Supercars fans won’t miss the sound of the V8 engine even if the full field eventually converts to V6 turbos, says Triple Eight team principal Roland Dane.
Triple Eight recently began testing the 3.6 litre V6 turbo that it will campaign in selected events as a wildcard next season before it’s rolled out across the Holden runners in 2019.
Holden is the first manufacturer to commit to racing the V6 turbo technology permitted under the Gen2 regulations.
Triple Eight is using its Supercars-based ‘Sandman’ ride car as a test mule for the engine, running two and a half days at the Norwell Motorplex on the Gold Coast in the last fortnight.
The engine is based on the powerplant used in General Motors’ Cadillac GT3 program but has undergone extensive redevelopment for its Supercars application.
Achieving efficient cooling and driveability that matches the current V8s are the two clear challenges for Triple Eight’s engineers, which are working alongside GM on the project.
How fans will embrace the sound of the V6 turbo after more than 20 years of the 5.0 litre V8-formula, however, has been the biggest talking point amongst the Supercars fraternity.
Speaking with Fox Sports’ Jess Yates, Dane says that audio recording of the engine will likely be released by the team in the next week.
“We've actually done 400km running on the new engine, it's run - so far - almost faultlessly,” said Dane of development.
“We spent a lot of time working on making it into a Supercar engine, if you like, in our environment, without driver aids, the power that we need in this championship, etc.
“There's plenty of work to do around it, but it's very exciting to be doing something so different.
“I think next week or so the plan is to release a bit of noise from it, because it sounds great.
“Let me tell you, if you had 26 of those on the grid - not necessarily all Holden engines, but a mixture of V6 turbos - you won't miss a V8 for a second, I promise you.
“And the hissing and wheezing and banging in the corners is great.”
Triple Eight’s test program is believed to have seen it run the car with several different exhaust variations aimed at optimising the sound.
Although making power to match the current engines is not an issue with the turbo, Dane described adapting it to Supercars as a major engineering challenge.
The work comes at a time when the team is facing a big battle in the 2017 championship against Shell V-Power Racing, which has taken a big leap forward following the recruitment of former Triple Eight stalwart technical director Ludo Lacroix.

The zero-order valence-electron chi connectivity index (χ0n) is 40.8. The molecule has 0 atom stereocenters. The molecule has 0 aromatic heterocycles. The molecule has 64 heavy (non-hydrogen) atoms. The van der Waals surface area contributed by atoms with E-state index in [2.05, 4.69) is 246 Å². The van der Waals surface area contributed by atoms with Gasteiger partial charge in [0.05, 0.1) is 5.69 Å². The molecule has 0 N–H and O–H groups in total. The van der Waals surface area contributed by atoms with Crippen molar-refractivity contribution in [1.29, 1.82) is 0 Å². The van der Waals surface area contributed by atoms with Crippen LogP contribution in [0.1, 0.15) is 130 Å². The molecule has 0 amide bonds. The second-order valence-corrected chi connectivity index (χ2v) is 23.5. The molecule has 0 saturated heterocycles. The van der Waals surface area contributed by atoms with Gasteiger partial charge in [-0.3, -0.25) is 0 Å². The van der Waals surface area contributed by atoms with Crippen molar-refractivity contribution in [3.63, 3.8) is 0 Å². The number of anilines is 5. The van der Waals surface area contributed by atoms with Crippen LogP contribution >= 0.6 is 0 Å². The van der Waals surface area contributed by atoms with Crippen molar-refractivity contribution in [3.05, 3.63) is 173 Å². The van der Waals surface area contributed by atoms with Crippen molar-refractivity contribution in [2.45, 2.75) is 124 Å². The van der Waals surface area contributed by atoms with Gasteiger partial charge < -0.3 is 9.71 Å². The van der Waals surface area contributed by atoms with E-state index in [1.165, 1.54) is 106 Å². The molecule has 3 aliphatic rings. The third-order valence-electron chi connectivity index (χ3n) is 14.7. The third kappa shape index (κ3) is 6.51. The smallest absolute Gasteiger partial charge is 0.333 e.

“It's a big ask on the team,” Dane continued of the work, which includes readying the new Commodore body shape for racing full-time next year.
“You've had half the engineering team really working on the engineering side, and half working on the body development and the aero package for next year as well. They've taken that in their stride.
“Shippy, Grant McPherson has been overseeing the engine side and working with a number of different people, and David Cauchi has been working on the aero side, again with a number of different people.
“It's been great to watch them getting on with it, rising to the challenge, going and seeking help inside and outside when they need it, and really, I suppose - in the nicest possible way - coming out of the shadow of Ludo.
“From a team point of view, seeing the guys emerge from somebody as competent and technically able as Ludo, to be able to see them then spreading their wings is probably one of the most satisfying things I've seen.”
An emotional Dane wiped away tears while speaking of his team’s growth following Lacroix’ exit, before adding that the pair made peace following this year’s Adelaide 500.
Dane had been highly critical of the way that Lacroix handled his move to the Shell-backed Penske team, putting him on gardening leave after being informed of the plan.
“Back at the end of last year he just upset me. As I said, I thought he was duplicitous at the time and I stand by that,” said Dane of Lacroix.
“But when we were coming back from Adelaide, I’m not sure if he fully understands, but I arranged for us to sit next to each other. I thought we should clear the air.
“We saw each other at the podium but didn’t say anything and on the way back, within 30 seconds of Ludo sitting down we’d shaken hands and chatted for an hour about all sorts of things.”